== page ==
Similar to coal ash, hog waste is stored in lagoons filled with bacteria and chemicals that digest the excrement. Currently, 110 hog waste pits have overflowed into the surrounding communities. This means people in these areas are at risk of direct contact — not only with excrement, but also with harmful chemicals used to treat the excrement. The numbers of overflowing hog waste pits will only grow as flood levels rise. Having your home flooded with dirty water is horrible, but having it filled with hog excrement is deplorable — especially since this could be avoided.

The concern here: these issues are nothing new. The eastern area is still recovering from Hurricane Matthew, which carried similar destruction via hog waste and coal ash. Even after the previous damage, nothing changed. Communities are exposed yet again as these toxins come back around.

Soon, residents will be returning home. Some may not have a home at all, while others may think all is well — but have contaminated waters silently invading their taps and air space. While the dangers of flooding are very visible and obvious (you can see water flood your home), the dangers of pollution are far more hidden: airborne and waterborne threats are actively killing along with the waters which carry them.

Even after the previous damage, nothing changed. Communities are exposed yet again as these toxins come back around.

Not only are large corporations and industrial farms largely at fault for hog waste and coal ash pollution, so is the North Carolina legislature The legislature is to blame for choosing corporations over people. Rising sea levels magnify the damage caused by flooding — an issue legislators could have prevented if they chose people over development. State scientists warned legislators for years that water levels are rising due to climate change, yet state legislators silenced them and continued building with irresponsible environmental practices.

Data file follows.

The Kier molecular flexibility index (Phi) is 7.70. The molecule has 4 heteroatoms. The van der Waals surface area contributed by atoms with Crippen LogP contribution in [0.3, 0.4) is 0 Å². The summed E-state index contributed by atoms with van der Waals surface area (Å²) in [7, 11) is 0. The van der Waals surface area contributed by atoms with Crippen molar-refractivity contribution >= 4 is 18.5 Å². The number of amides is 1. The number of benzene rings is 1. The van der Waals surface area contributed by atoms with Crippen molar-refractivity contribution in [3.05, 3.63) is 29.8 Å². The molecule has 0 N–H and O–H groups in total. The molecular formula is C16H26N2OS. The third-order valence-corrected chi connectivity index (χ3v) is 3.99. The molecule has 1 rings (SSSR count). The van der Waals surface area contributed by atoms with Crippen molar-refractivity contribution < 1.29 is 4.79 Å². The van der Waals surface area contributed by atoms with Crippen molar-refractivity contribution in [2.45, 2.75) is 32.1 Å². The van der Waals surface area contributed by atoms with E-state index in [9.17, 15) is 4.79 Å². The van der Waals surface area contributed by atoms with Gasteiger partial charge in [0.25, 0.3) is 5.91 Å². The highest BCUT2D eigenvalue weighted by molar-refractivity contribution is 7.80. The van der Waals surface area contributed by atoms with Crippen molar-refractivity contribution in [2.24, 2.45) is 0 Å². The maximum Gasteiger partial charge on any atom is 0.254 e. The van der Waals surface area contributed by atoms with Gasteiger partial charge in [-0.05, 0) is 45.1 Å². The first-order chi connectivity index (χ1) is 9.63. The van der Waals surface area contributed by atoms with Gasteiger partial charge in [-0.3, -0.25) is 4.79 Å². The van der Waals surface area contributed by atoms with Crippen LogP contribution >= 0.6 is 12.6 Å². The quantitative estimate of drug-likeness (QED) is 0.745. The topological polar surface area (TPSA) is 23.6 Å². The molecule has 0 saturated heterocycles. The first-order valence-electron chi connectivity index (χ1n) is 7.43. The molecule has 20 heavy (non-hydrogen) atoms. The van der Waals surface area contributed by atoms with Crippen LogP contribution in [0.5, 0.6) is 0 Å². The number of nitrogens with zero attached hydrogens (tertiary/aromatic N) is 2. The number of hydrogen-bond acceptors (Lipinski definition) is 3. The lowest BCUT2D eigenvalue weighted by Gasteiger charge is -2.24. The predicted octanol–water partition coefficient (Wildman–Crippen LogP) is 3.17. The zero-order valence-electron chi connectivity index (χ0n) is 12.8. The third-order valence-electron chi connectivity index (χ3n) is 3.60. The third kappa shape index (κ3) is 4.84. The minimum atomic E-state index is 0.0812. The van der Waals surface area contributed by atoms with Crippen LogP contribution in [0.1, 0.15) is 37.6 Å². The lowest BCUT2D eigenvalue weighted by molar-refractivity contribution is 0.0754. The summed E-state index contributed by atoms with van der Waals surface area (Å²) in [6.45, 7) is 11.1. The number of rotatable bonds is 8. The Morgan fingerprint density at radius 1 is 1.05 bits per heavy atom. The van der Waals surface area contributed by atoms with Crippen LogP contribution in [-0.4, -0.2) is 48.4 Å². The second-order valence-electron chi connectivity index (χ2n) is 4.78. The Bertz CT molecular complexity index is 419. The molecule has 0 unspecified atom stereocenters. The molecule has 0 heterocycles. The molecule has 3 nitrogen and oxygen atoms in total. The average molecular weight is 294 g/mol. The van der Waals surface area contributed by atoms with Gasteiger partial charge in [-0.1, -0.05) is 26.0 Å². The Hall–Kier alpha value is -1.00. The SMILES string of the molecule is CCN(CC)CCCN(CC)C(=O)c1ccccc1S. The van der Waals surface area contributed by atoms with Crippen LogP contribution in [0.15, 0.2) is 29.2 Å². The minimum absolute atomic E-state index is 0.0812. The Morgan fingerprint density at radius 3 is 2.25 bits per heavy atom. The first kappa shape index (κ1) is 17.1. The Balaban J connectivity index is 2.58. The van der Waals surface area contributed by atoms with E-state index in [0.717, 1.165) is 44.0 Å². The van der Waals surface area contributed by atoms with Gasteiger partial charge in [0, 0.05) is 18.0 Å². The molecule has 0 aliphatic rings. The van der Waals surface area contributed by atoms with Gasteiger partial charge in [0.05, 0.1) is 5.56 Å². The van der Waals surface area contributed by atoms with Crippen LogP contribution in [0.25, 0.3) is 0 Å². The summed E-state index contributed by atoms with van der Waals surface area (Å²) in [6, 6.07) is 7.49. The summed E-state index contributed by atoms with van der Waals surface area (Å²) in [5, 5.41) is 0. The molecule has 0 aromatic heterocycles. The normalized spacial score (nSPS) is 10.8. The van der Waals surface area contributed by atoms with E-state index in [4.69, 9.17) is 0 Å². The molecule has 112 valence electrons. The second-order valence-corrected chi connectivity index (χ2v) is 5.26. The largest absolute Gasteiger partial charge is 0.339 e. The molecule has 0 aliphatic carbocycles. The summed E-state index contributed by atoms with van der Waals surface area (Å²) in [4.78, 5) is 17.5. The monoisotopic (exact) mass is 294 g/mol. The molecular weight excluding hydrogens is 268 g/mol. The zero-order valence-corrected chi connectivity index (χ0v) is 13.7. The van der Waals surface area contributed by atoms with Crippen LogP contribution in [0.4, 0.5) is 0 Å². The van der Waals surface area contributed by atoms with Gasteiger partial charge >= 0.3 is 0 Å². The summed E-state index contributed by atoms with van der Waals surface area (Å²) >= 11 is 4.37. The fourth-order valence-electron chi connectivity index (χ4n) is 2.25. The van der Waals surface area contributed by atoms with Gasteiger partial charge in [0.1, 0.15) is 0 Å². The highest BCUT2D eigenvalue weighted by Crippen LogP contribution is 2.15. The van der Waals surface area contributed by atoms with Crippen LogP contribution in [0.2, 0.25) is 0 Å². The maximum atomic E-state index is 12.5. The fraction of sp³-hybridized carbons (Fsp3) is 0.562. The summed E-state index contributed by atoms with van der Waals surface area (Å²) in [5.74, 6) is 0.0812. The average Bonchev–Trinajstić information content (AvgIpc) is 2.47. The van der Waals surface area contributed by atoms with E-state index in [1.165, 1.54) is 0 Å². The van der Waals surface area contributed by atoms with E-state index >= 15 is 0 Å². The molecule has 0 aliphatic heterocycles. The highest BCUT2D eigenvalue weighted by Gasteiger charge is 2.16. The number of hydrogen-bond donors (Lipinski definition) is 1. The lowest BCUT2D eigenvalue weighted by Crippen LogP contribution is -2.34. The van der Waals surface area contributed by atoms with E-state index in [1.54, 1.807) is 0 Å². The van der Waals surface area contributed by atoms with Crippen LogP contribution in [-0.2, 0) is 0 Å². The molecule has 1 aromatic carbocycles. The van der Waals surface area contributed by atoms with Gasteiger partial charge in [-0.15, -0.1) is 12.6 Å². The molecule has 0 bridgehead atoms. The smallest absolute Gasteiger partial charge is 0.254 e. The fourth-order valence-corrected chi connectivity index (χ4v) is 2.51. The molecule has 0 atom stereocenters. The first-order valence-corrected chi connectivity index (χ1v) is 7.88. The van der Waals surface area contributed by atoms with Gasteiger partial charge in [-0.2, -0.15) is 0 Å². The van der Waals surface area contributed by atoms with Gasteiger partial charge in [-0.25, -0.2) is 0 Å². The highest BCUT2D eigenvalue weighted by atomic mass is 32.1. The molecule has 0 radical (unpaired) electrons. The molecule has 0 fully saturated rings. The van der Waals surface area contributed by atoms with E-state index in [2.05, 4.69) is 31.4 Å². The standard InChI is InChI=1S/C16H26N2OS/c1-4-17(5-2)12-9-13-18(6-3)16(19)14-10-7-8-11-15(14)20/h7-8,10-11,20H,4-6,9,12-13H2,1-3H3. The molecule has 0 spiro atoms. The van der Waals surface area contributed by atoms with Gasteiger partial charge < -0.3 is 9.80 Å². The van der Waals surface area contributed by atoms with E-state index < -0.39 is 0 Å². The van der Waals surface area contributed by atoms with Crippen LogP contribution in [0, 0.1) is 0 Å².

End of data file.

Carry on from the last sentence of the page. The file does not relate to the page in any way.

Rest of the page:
Legislation plays a major role in our everyday health, especially in times of natural disasters such as Hurricane Florence. While we deal with current dangers of pollution and flooding, it is important to keep this from happening again — by fighting on the political field. We cannot let the damage done by coal ash and hog waste go unanswered again. Legislators need to know: people will not stand by and allow factory pollution in waters and lands they pay for.

Voting incompetent legislators out in November will be cumbersome. The evacuation of numerous towns will make it difficult for residents to vote in their own counties — if at all. Residents cannot vote outside of their county. And if your home is destroyed and you are staying in a separate county, you must drive back to yours to cast a ballot. This may be too much to ask, or not on the minds of many affected by the disaster.

Yet, voting is crucial to these vulnerable communities. The sad fact: displaced people are the ones who need these votes the most.